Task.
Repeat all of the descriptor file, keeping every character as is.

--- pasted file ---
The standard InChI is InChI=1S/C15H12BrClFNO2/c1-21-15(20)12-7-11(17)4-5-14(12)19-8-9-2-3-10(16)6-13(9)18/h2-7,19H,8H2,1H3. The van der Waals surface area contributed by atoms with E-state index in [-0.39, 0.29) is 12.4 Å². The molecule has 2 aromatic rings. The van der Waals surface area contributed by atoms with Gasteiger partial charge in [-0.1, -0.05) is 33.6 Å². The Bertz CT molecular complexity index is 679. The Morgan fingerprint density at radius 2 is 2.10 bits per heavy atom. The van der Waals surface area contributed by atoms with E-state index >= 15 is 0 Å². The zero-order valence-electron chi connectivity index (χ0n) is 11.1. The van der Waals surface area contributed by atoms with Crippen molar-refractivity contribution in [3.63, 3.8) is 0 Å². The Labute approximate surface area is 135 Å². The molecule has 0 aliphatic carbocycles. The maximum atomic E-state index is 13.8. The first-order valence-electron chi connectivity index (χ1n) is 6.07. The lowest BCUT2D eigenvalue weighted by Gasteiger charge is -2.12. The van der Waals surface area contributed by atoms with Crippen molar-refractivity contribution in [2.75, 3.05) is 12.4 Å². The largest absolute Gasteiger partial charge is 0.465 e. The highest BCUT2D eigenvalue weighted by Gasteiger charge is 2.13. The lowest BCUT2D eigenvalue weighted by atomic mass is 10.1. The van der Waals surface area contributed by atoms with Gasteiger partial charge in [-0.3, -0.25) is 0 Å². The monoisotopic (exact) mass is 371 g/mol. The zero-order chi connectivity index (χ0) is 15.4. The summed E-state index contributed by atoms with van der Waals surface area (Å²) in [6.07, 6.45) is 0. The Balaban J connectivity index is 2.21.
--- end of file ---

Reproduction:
The standard InChI is InChI=1S/C15H12BrClFNO2/c1-21-15(20)12-7-11(17)4-5-14(12)19-8-9-2-3-10(16)6-13(9)18/h2-7,19H,8H2,1H3. The van der Waals surface area contributed by atoms with E-state index in [-0.39, 0.29) is 12.4 Å². The molecule has 2 aromatic rings. The van der Waals surface area contributed by atoms with Gasteiger partial charge in [-0.1, -0.05) is 33.6 Å². The Bertz CT molecular complexity index is 679. The Morgan fingerprint density at radius 2 is 2.10 bits per heavy atom. The van der Waals surface area contributed by atoms with E-state index >= 15 is 0 Å². The zero-order valence-electron chi connectivity index (χ0n) is 11.1. The van der Waals surface area contributed by atoms with Crippen molar-refractivity contribution in [3.63, 3.8) is 0 Å². The Labute approximate surface area is 135 Å². The molecule has 0 aliphatic carbocycles. The maximum atomic E-state index is 13.8. The first-order valence-electron chi connectivity index (χ1n) is 6.07. The lowest BCUT2D eigenvalue weighted by Gasteiger charge is -2.12. The van der Waals surface area contributed by atoms with Crippen molar-refractivity contribution in [2.75, 3.05) is 12.4 Å². The largest absolute Gasteiger partial charge is 0.465 e. The highest BCUT2D eigenvalue weighted by Gasteiger charge is 2.13. The lowest BCUT2D eigenvalue weighted by atomic mass is 10.1. The van der Waals surface area contributed by atoms with Gasteiger partial charge in [-0.3, -0.25) is 0 Å². The monoisotopic (exact) mass is 371 g/mol. The zero-order chi connectivity index (χ0) is 15.4. The summed E-state index contributed by atoms with van der Waals surface area (Å²) in [6.07, 6.45) is 0. The Balaban J connectivity index is 2.21.